Led by a “Big Idea,” and a “Guiding Coalition” of supporters, teams are formed where inspiration and innovative opportunity meet. Overarching principles must be agreed to in order to get this dual system off the ground. More than 50% of the organization must be bought-in, and a “get-to” environment needs to be established to motivate volunteers. People must be inspired by the new opportunities, and invited and encouraged to participate through many small acts of leadership.

Kotter’s overarching premise is that the traditional hierarchical management structure, rooted in the post WWII economic boom and cemented by corporate growth, will not provide the innovation and flexibility needed to succeed in today’s fast-paced digital world. To make his point, Kotter plots out the creative energy stages of most organizations – from start-up, to well oiled machine, reliable operator, and finally a bureaucracy unable to adapt quickly to changing opportunities. Kotter explains that there is a moment in time just before hierarchical structures completely take over and processes are necessarily operationalized, where innovative risk still remains at the core of a company’s culture. It is this moment, Kotter claims, an organization must recapture in order to progress in the new digital space. This moment is where hierarchies and agile structures recognize the need for one another, and work toward common goals.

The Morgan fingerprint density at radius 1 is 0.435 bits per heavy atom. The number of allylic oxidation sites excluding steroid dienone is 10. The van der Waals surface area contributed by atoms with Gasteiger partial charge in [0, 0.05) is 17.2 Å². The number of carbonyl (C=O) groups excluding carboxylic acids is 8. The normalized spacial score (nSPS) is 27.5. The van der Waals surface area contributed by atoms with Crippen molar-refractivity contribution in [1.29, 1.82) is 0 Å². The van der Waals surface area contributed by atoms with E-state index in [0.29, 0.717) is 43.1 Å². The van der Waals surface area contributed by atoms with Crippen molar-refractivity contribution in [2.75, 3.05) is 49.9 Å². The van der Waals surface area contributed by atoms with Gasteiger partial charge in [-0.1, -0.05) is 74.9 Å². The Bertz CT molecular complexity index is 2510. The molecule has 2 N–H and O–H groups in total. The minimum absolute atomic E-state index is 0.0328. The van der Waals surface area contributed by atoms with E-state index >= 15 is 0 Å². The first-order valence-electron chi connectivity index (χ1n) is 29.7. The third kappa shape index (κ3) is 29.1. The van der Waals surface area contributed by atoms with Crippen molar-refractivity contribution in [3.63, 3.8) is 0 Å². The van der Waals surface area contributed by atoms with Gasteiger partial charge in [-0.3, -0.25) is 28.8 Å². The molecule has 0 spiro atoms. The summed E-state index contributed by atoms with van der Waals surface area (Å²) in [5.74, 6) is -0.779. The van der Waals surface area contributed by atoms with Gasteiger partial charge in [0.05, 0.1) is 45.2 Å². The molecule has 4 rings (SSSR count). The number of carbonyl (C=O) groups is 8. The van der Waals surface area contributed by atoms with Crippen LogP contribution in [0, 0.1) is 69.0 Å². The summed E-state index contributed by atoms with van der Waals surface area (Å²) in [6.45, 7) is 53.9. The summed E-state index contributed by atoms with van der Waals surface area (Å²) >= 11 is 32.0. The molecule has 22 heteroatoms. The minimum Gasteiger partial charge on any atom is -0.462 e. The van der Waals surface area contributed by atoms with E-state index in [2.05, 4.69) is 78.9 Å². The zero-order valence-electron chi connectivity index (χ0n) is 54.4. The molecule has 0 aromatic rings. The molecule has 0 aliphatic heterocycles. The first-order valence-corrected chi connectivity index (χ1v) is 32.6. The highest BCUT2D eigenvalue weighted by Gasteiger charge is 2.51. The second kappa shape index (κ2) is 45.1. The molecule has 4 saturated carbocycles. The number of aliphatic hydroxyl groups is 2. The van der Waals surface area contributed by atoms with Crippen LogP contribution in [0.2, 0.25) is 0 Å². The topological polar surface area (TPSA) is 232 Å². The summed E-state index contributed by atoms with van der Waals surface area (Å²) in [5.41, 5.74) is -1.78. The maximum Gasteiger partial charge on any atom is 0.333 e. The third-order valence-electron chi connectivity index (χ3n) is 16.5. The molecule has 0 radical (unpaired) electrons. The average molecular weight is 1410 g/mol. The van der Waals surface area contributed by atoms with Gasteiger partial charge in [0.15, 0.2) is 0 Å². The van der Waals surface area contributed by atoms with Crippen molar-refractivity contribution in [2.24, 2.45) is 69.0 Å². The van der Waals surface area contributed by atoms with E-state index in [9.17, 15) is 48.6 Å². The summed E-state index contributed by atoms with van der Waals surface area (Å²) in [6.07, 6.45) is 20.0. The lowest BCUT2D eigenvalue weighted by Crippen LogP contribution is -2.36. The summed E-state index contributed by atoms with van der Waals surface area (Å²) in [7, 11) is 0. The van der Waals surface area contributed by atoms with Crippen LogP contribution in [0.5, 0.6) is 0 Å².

It would be very easy to claim that Ohio State University is an organization stuck in the bureaucratic phase. However, I have witnessed all kinds “states” of Ohio States. We are many organizations at once. Without a doubt I have run up against bureaucracies, but I’ve been a part of innovative bursts, grassroots initiatives, and small creative efforts that have moved the needle in how Ohio State’s constituents use digital services and applications. There is no “one way” Ohio State progresses with digital advances and innovations. Ohio State is a hugely diverse organization that ebbs and flows with innovation – moving into command and control, settling into bureaucracy, only to be rocked by new innovation.

An obvious example of this would be OSU Mobile. I would place how social media programs were launched at Ohio State into this “strategic, agile, grassroots” category as well. The (Go) project also fits nicely into this paradigm. Go was first described to me by Eric Schnell, Beth Black, and Jim Muir at the Innovate 2010 conference, and then again in the basement of the Science and Engineering Library later in the Spring. Eric and Beth were looking for a way to keep URLs short and reliable over time, while utilizing the Ohio State brand to signify a trusted association with the university. Their original concept was centered around citation URLs for academic journal publication.